Ericsson will probably be fined and perhaps face other actions from the U.S. Department of Justice (DOJ) over its handling of the bribery investigation in Iraq. During the company’s 1Q earnings call with investors today, Ericsson President and CEO Borje Ekholm said that the company is “engaging” with the DOJ on the matter and that the “resolution will likely result in monetary measures, but the magnitude cannot be reliably estimated.” He added that the company is limited in what it can say about the historical events.
Ericsson disclosed in February that an internal investigation found that the company may have made payments to the ISIS terror organization to gain access to certain transport routes in Iraq. The investigation looked into the conduct of Ericsson employees, vendors and suppliers in Iraq from 2011 to 2019.
The news of a potential fine caused shares of Ericsson stock to tumble 7%.
When pressed for more details about the monetary measures or other actions the DOJ might take, Ericsson CFO Carl Mellander declined to speculate. However, Ericsson is in the midst of acquiring Vonage for $6.2 billion and investors have expressed concern that it might be delayed due to the ISIS investigation.
The company reported an adjusted operating profit of 4.8 billion kronor or $507 million, and said that its business was hindered by the company’s exist from Russia. Ericsson stopped conducting business in Russia in February and announced earlier this week that it had suspended its business in Russia indefinitely due to that country’s ongoing conflict with Ukraine.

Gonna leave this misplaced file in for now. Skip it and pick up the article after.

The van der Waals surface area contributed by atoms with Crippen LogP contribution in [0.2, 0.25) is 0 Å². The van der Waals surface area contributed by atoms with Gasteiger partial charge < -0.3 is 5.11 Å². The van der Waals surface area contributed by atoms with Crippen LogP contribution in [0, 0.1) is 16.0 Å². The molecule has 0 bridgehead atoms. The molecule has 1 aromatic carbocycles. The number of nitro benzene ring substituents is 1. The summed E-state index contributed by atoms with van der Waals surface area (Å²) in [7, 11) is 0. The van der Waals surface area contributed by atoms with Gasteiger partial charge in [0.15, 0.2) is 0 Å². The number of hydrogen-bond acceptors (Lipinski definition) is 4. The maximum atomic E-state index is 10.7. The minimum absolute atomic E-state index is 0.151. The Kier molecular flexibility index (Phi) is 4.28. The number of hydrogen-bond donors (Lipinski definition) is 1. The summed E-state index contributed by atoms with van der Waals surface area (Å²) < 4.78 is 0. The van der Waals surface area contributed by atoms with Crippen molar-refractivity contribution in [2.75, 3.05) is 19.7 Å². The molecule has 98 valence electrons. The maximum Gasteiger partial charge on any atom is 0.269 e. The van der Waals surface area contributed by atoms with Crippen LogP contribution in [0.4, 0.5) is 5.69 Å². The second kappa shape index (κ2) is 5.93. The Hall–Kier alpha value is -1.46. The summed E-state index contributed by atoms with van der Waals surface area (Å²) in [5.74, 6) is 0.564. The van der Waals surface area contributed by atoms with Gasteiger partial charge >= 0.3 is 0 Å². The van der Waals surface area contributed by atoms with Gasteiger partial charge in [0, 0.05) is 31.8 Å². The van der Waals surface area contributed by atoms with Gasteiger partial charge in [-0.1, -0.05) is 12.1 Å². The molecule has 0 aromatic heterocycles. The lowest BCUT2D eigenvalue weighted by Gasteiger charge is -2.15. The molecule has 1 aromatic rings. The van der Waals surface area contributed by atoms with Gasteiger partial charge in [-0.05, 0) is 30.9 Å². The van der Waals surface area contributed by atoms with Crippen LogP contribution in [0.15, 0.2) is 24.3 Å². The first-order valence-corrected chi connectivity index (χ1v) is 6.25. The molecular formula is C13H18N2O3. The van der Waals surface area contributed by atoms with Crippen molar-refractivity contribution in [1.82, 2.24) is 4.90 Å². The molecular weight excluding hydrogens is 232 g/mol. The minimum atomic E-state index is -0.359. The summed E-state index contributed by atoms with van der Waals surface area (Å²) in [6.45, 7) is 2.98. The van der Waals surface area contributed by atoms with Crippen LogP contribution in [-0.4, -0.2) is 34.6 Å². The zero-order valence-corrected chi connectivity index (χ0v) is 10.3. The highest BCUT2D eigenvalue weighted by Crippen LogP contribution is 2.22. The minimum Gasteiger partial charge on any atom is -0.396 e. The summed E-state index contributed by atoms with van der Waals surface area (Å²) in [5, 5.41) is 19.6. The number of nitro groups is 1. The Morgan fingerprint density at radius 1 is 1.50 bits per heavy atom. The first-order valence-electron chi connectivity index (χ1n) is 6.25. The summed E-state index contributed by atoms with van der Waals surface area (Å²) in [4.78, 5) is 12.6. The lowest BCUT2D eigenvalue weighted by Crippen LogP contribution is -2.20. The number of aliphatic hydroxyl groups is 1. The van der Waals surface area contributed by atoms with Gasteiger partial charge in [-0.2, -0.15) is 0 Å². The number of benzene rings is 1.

Nevertheless, Ericsson said that organic sales grew by 3% year-over-year primarily because of strength in network sales in North America, Europe and Latin America. Sales for the quarter were 55.1 billion kronor, which was higher than analyst estimates of 53.6 billion kronor and an increase of 11% year-over-year.
The company’s Networks Group reported sales of $40.7 billion kronor up from $36.3 billion kronor in the same quarter the previous year. Ericsson said that the increase was due to strong sales in North America, Europe and Latin America.
The Digital Services business, which includes back office support systems, cloud core and cloud-native infrastructure offerings, reported net sales of 7.2 billion kronor, a decrease of 2% year-over-year. Although the Ekholm said he was confident in Ericsson’s products, he said that there have been problems with sales execution in this area. Nevertheless, he noted that 16 of the 20 largest operators in the world are using Ericsson’s products. “We have a strong position but we need to execute better,” he said.
Ekholm also said that he expects strong growth in the U.S. market in 2022 because of the C-band spectrum buildouts. Elkholm said that he expects network densification in the U.S. to also be strong in 2023. “In North America as the networks become loaded they will expand capacity. 2023 will be a good year.”
Intellectual property (IPR) licensing revenue was up 1.4 billion kronor because of the renewal of patent license agreements that expired in 2021. Elkholm said that the company is making progress with existing renewals that are in the pipeline for 2022.
He also noted that the company will continue to see higher research and development costs as it continues to make investments in its cloud and core network portfolio. “We believe we’ll see long-term return on those investments,” he said.
Managed Services accounted for 4.9 billion kronor in net sales for the quarter, which was down 5% year over year and the company’s Emerging Business area reported net sales of 2.2 billion kronor, up 2% year-over-year. The Emerging Business unit is home to the company’s enterprise business and Cradlepoint, which drove most of the sales growth. Ericsson noted that its enterprise business is currently fairly small but growing rapidly.